Something Must Be Done about Prince Edward County
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Something Must Be Done about Prince Edward County : A Family, a Virginia Town, a Civil Rights Battle

3.79 (945 ratings by Goodreads)
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NEW YORK TIMES BESTSELLER

Combining hard-hitting investigative journalism and a sweeping family narrative, this provocative true story reveals a little-known chapter of American history: the period after the Brown v. Board of Education decision when one Virginia school system refused to integrate.

In the wake of the Supreme Court's unanimous Brown v. Board of Education decision, Virginia's Prince Edward County refused to obey the law. Rather than desegregate, the county closed its public schools, locking and chaining the doors. The community's white leaders quickly established a private academy, commandeering supplies from the shuttered public schools to use in their all-white classrooms. Meanwhile, black parents had few options: keep their kids at home, move across county lines, or send them to live with relatives in other states. For five years, the schools remained closed.

Kristen Green, a longtime newspaper reporter, grew up in Farmville and attended Prince Edward Academy, which did not admit black students until 1986. In her journey to uncover what happened in her hometown before she was born, Green tells the stories of families divided by the school closures and of 1,700 black children denied an education. As she peels back the layers of this haunting period in our nation's past, her own family's role--no less complex and painful--comes to light.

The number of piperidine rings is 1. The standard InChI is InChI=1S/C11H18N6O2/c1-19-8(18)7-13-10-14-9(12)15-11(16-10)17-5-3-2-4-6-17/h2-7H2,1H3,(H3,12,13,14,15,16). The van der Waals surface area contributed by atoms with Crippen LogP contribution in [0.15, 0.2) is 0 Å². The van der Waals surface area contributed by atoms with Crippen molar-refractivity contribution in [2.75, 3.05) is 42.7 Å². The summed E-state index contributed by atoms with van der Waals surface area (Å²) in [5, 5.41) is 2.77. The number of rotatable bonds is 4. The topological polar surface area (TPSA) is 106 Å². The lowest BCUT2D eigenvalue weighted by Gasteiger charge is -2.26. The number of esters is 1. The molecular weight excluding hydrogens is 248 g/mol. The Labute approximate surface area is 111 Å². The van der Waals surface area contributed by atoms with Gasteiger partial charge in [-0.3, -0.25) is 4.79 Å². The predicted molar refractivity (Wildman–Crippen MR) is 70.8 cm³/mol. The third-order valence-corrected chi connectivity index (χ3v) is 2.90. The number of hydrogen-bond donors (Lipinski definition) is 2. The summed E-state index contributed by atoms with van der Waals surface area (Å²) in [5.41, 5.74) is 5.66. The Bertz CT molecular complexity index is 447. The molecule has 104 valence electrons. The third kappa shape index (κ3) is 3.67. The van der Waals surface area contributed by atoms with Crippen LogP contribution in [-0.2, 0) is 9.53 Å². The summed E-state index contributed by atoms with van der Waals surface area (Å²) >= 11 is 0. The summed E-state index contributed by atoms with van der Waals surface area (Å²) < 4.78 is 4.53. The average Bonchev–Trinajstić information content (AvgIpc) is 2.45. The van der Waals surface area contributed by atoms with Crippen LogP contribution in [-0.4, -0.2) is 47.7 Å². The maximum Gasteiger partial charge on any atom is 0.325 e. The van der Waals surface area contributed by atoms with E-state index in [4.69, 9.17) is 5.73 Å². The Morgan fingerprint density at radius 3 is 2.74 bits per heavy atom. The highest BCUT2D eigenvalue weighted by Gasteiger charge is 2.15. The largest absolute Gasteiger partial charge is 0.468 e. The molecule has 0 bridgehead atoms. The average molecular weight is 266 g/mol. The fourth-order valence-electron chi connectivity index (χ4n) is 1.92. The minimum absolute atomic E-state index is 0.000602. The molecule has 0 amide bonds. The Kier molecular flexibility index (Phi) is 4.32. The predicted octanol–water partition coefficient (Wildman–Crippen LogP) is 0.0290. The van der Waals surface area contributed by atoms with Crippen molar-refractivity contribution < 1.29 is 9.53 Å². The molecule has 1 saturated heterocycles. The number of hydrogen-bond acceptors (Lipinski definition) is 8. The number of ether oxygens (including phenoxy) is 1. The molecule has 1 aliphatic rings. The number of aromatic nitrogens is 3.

At once gripping, enlightening, and deeply moving, Something Must Be Done About Prince Edward County is a dramatic chronicle that explores our troubled racial past and its reverberations today, and a timeless story about compassion, forgiveness, and the meaning of home.
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Product details

  • Paperback | 320 pages
  • 135 x 203 x 23mm | 272g
  • HARPER PERENNIAL
  • English
  • Reprint
  • 0062268686
  • 9780062268686
  • 1,734,394

Review quote

-Absorbing. . . . A merger of history both lived and studied, Green's book looks beyond the publicized exploits of community leaders to reveal the everyday people who took great risks and often suffered significant loss during the struggle against change in one 'quaint, damaged community.'---Publishers Weekly
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Back cover copy

A Washington Post Notable Book of the Year

"[Green's] thoughtful book is a gift to a new generation of readers who need to know this story."--Washington Post

In the wake of the Supreme Court's unanimous Brown v. Board of Education decision, Virginia's Prince Edward County refused to obey the law. Rather than desegregate, the county closed its public schools, locking and chaining the doors. The community's white leaders quickly established a private academy, commandeering supplies from the shuttered public schools to use in their all-white classrooms. Meanwhile, black parents had few options: keep their kids at home, move across county lines, or send them to live with relatives in other states. For five years, the schools remained closed.

Kristen Green, a longtime newspaper reporter, grew up in Farmville and attended Prince Edward Academy, which didn't admit black students until 1986. In her journey to uncover what happened in her hometown before she was born, Green tells the stories of families divided by the school closures and the 1,700 black children denied an education. As she peels back the layers of this haunting period in our nation's past, her own family's role--no less complex and painful--comes to light.

"Intimate and candid."--Richmond Times-Dispatch

"Not easily forgotten."--Minneapolis Star Tribune
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Rating details

945 ratings
3.79 out of 5 stars
5 24% (230)
4 40% (375)
3 28% (266)
2 6% (60)
1 1% (14)
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